Robin Hood is one of the best-loved (and most often re-told) English legends, probably just behind the King Arthur stories in the number of times it’s been re-done and re-interpreted. And examined by everyone from Disney to Sean Connery. Cartoon to pathos.
Scarlet by A. G. Gaughen is a slightly different take on Robin Hood and his so-called “Merry Men”, who are certainly not merry in this re-telling of the tale.
In Gaughen’s version, “Will” Scarlet is known as “Scar” for the scar on her cheek. The change twists the tale. Scar is female, passing as male for her own safety. The story of how this young woman came to be hiding as a boy in the midst of a band of outlaws in Nottinghamshire makes something new out of an otherwise familiar legend.
We all know the Robin Hood story. Robin, Earl of Locksley returned from the Crusades after his father’s death. He should have inherited the Earldom. Instead he became an outlaw, a hero, and eventually a legend.
In this story, Robin is the outlaw Earl, still trying to protect his people. The difference is Scarlet, or Scar. All the rest of the familiar players in the drama are present and accounted for.
But Scar is a confused young woman. She hides her nature from the villagers in Nottinghamshire, but Robin and the band know that she is female. No one knows her real identity. And all of her deceptions begin to unravel when the Sheriff hires a thief-taker named Guy of Gisbourne, and Scar is so petrified that she freezes at the mention of his name.
Although the outlaw band do rob the rich to keep the villagers fed and help them pay their taxes, Scar truly is a thief. She loves bright shiny objects and steals for the challenge of it. But she never keeps what she steals. Scar sells everything she takes to help keep the village ahead of the taxman. She doesn’t even eat enough, because she knows someone else, anyone else, is more deserving than she.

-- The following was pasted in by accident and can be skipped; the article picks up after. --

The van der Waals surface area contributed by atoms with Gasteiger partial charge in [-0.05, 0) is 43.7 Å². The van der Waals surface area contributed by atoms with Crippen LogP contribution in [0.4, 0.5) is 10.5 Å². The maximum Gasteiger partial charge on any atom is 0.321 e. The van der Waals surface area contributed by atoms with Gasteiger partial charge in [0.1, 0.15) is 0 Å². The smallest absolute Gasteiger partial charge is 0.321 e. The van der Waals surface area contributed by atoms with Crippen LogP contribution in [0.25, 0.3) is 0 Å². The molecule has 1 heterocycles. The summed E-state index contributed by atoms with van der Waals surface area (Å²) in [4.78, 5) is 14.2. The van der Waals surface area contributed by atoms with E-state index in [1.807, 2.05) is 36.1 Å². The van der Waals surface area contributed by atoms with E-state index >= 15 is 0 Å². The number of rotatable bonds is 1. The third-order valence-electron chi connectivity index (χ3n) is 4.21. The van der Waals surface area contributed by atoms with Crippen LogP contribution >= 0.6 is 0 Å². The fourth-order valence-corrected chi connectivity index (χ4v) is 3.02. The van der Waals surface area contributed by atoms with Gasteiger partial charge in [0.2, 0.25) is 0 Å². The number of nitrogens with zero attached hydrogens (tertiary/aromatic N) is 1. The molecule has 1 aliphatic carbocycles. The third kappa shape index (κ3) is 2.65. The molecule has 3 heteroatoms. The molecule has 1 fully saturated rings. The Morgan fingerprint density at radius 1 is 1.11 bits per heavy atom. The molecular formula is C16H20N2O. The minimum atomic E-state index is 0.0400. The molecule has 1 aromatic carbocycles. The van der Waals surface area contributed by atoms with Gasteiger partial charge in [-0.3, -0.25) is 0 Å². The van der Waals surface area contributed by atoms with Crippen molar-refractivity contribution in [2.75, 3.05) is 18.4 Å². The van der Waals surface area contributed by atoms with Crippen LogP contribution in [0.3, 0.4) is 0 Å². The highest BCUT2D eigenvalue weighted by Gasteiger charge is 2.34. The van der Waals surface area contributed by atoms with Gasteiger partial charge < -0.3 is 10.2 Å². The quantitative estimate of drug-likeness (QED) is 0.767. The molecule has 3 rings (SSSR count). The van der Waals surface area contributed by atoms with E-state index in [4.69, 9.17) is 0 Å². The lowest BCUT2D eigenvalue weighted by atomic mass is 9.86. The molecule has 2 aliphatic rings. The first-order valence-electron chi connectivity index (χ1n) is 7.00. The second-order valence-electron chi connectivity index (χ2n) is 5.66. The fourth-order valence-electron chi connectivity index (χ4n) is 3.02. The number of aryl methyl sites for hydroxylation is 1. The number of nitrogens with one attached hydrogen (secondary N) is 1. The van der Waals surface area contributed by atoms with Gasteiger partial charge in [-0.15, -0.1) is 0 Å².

Robin worries for her, and has from the day he met her in London when she tried to pick his pocket, thinking he was still a Lord. He sees that something terrible preys on her, but doesn’t know what it is until Gisbourne comes to wreck the delicate balance of their corner of the world.
Scar’s unknown past has become a danger to the outlaw band’s present. But her secrets reveal that Robin has never known anything of who she really was, or is. Once he finds out, can he live with the knowledge? No matter how high the cost?
Escape Rating B-: I have mixed reactions to this book. On the one hand, the concept of changing one of the characters from male to female was a very neat idea. That was terrific. On the other hand, I did figure out what Scarlet’s real identity was pretty early on, so if I was supposed to be fooled, I wasn’t.
The author I think was trying to write Scarlet’s character as using a sort of street vernacular to show that she was not a lady. Even in Scarlet’s own thoughts, her use of language was not as formal as the “upper classes”. When it’s used for Scarlet’s thoughts as opposed to speech, it can be annoying to read. It is part of her secret, but I wonder if she would think that way. Speak, yes–think, I’m not so sure.
The Robin Hood legend has been re-told so often that it is hard to make it original. For this reader, this version wasn’t quite original enough. Scarlet conceals her female nature so effectively, she often succeeds in hiding it from herself. Where it would have been fascinating to have a young woman’s reactions to being a female in a band of men, most of the issue of Scarlet being female is handled by her suddenly becoming the object of jealousy between two of the band, and her being ill-equipped to cope with the problem.